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Last week, Bennet Omalu, a deeply religious, Nigerian-born doctor once portrayed by Will Smith, took on the second major institution of his decades-long career: the San Joaquin County sheriff’s office.

His announcement that he would resign his post in the office followed a previous statement by his lesser-known colleague, Dr. Susan Parson, who lasted less than a year as a forensic pathologist before resigning due to a work environment she called “personally unbearable” and “professionally unsustainable.” The two had been documenting instances of misconduct from the sheriff since at least March 2017.

Omalu has been a vocal and divisive character since his rise to fame as the first person to diagnose and publish on Chronic Traumatic Encephalopathy in a football player. In a 2009 GQ profile that would become the heavily fictionalized Concussion movie—a movie the Sony email hacks suggested had been edited so as not to offend the NFL—he was portrayed as an “advocate for the dead,” a relentless rookie pathologist who carted Pittsburgh Steeler Mike Webster’s brain to his condo in a plastic bin, studying the depressed player’s gray matter on a cutting board after-hours.

Attacked by NFL-funded scientists for his early publications on CTE, which would become the basis for the current debate over the horrific, depressive damage regular trauma can visit on the human brain, Omalu still speaks regularly on the subject. Critics claim he’s taken too much credit for inventing the term CTE, an idea that existed prior to his application of the disorder to professional football players; Omalu has said he suspects his status as an outsider, an immigrant, and a black man are partially to blame for the ire. The doctor has a clear affection for the dramatic. In August, promoting his most recent book, he compared America’s relationship with football to that of a lover who’d been cheated on.

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In the mid-2000s, when he had not yet been situated near the center of the liberal war on football, Omalu left Pittsburg to work as the chief medical examiner in the San Joaquin County sheriff’s department. Last week he undertook an unusual protest, announcing that he would no longer perform autopsies for his boss, Sheriff Steve Moore, who was elected in 2006 after his predecessor went to prison. In April, Moore’s department was investigated for selling firearms to an out-of-town dealer and buying them back again. And in a four-page resignation letter, Omalu announced his departure following that of his colleague and mentee Dr. Parson, who also sent documents and memos detailing various abuses of power in the country’s coroner’s office.

“Recently, I became frigidly afraid that in continuing to work under the circumstances Sheriff Steve Moore has created in his office, that I may be aiding and abetting the unlicensed practice of medicine,” wrote Omalu. The sheriff, he continued, “has always made calculated attempts to control me as a physician and influence my professional judgement,” including barring Omalu from crime scenes and retaliating against the doctor when he testified against the sheriff’s wishes in high-profile cases.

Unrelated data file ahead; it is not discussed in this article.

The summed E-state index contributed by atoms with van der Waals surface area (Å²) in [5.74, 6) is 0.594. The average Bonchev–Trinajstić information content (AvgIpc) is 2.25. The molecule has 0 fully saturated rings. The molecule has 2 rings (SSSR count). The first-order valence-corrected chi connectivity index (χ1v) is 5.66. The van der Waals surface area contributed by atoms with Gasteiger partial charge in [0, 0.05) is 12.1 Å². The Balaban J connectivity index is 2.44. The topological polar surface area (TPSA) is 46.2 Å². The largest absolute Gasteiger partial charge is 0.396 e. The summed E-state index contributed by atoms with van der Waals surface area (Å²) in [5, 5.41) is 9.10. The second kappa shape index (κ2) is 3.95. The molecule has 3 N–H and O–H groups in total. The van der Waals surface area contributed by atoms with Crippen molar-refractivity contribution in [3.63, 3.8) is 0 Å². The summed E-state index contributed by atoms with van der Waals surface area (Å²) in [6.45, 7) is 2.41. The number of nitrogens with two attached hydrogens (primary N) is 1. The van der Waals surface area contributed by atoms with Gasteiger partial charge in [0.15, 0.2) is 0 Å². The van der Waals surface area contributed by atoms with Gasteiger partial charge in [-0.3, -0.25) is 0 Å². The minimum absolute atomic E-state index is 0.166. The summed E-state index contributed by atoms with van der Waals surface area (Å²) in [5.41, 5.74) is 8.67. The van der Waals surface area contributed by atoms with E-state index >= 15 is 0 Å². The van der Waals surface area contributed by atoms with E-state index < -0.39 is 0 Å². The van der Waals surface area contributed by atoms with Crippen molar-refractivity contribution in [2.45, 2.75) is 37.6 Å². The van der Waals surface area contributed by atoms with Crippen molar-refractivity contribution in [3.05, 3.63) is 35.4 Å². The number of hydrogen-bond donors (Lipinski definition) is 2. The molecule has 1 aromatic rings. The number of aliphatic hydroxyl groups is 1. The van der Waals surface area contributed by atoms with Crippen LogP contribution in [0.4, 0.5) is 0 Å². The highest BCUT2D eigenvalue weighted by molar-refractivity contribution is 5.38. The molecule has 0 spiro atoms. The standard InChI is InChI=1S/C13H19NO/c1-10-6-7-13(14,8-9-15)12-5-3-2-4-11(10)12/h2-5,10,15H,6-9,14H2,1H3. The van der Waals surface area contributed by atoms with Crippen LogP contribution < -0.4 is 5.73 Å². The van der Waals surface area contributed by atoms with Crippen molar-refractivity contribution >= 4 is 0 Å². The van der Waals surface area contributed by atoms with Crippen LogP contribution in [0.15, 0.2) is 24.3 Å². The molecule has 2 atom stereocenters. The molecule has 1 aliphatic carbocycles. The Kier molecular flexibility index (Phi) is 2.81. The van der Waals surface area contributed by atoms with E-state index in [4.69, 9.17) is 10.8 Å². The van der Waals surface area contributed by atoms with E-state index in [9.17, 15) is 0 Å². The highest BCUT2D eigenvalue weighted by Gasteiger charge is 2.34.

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Memos written by Omalu during his decade-long run, 113 pages of which were delivered to the district attorney’s office in the wake of the resignations, accuse Moore of using his dual position as sheriff and coroner to rule multiple officer-involved deaths as “accidents” rather than “homicides”; delaying investigative reports required for the pathologists to complete their work; and, in several confounding instances, ordering junior employees to cut hands off of bodies without Omalu’s consent. In one case cited in the memos, a report was withheld from Omalu that stated a suspect had been hit by a police taser 31 times, leading the pathologist to—incorrectly, he believes—rule the death an accident. Omalu’s notes allege he was asked to change a suspect’s cause of death for all three officer-involved deaths in 2016.

In an interview with local news outlet KQED, Moore denied the allegations and said he only ordered the surgical removal when hands were too decomposed to identify and had to be sent to a special state lab.

On Friday, following a DA investigation into the sheriff’s office and a wave of news reports, Omalu indicated he and his assistant might consider continuing their work if the jobs of coroner and sheriff were separated, as they are in 17 California counties, including San Francisco and San Diego —a conflict of interest that has plagued other areas, with little media attention compared to other police reforms.

Parson, in her resignation letter a week prior to Omalu’s described an “intolerable work environment” facilitated by the sheriff, who according to her boss reprimand her for filing a harassment claim against one of the sergeants in the department. It’s unlikely that separating the departments would protect future employees from such misconduct, and Omalu’s proposal to return on the condition of professional independence glosses over what sounds like a textbook harassment case.

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Still, towards the close of this long and awful year, it seems Omalu—a celebrity scientist whose book has a forward from Will Smith, a free market enthusiast fond of high-profile whistleblowing endeavors starring himself—could be one of the few last good dudes on earth.